As a student, the pressure to adopt the community's popular stance is palpable: when you agree with your peers or teachers you receive positive reinforcement. In contrast, taking an opposing position may risk your well-regarded status in the school and earn you the dreaded label of "politically incorrect." Students whose notions are contrary to the prevailing viewpoint fear they are going to be persecuted by the majority or the most popular opinion. The irony is that political correctness originated to protect people from discrimination, but if taken too far, it persecutes those who dissent from a community's broadly accepted views.
Given the history of discrimination in our country, it is imperative that we safeguard the respect of all groups. As populations in our nation shift and minority groups change over time, our mindfulness to respect the opinions of all groups of people, even those who were not historically oppressed, must be inclusive. The opposing perspective can be hard to listen to or accept and may not always be accurate, but being intimidated into silence for fear you will be branded as discriminatory against a group of people is also dangerous. To protect against the misuse of PC in silencing dissenting opinions we should strive for a community in which there is no intimidation or fear attached to expressing your point of view, even if it may be unpopular. One method of doing so is to comprehensively cover all sides of issue to allow teens to draw their own conclusions - and that means having the space to do so without retribution.
The idea of a "safe space" is usually thought of as one to protect those who feel they shouldn't have to hear opinions that offend them. Although well intended in theory, this concept may in fact be counter-productive. It prohibits a constantly changing set of PC speech codes or comments pertaining to the expanding PC list of people. It also harms the group who it was meant to protect because it gives that group a disproportionate amount of control and superior rights to the individual. It is the basis of our Constitution that no one group should have the right to demand that individuals keep their mouths shut--that is a violation of our First Amendment rights! If you censor people, it precludes the discussion that arrives at the truth, which is usually somewhere "in the middle" of two dissenting points of view.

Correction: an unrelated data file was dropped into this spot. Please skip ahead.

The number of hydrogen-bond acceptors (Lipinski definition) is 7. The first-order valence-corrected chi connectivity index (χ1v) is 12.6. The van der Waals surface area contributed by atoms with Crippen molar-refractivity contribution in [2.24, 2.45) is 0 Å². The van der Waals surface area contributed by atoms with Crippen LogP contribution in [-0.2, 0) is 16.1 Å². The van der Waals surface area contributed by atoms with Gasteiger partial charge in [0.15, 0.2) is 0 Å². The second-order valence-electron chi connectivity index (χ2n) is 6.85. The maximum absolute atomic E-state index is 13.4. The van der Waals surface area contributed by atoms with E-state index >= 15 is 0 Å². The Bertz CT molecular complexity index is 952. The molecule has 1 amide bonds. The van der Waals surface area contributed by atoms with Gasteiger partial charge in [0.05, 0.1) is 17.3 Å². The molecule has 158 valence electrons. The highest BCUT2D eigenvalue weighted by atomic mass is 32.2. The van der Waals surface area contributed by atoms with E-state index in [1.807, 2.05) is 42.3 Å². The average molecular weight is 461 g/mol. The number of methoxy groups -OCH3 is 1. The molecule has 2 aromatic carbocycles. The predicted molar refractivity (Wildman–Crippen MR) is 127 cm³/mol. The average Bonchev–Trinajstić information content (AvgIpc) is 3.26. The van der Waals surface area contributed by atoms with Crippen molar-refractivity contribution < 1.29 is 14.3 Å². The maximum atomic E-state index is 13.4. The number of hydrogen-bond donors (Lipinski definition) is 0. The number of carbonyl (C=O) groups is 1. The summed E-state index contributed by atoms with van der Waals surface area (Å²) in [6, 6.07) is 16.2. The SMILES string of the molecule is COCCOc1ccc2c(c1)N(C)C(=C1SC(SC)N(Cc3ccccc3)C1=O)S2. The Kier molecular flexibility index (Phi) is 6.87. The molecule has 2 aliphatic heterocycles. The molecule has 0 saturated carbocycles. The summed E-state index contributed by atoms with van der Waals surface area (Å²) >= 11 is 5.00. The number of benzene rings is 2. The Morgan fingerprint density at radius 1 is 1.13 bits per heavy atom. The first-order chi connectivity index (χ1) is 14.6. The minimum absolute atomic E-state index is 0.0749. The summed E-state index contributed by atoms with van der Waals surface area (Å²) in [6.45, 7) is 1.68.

A final important argument against a self-censored PC system is that in the world we inevitably face seemingly offensive comments but must learn to deal with them. Just because we are protected from potential distasteful comments within our schools' walls does not mean that we won't face them on the outside. The world is not a completely "PC" place where everything is audited. It is important to be exposed to liberal and conservative views that would be anathema in a particular environment in order to be prepared for the world's challenges. Thus, a censored environment should not be what we think of when we refer to a "safe place;" rather, it should be a place we feel safe, not scared, to freely share our ideas without being judged, restricted or labeled. Rather than branding people "PC," perhaps we should make routine the "practice" of talking about all sides of difficult topics in ways that are inclusive and thoughtful. In my opinion, it is imperative that our next generation leads the way in terms of acceptance of differences and learning how to talk about them openly, even if it causes discomfort.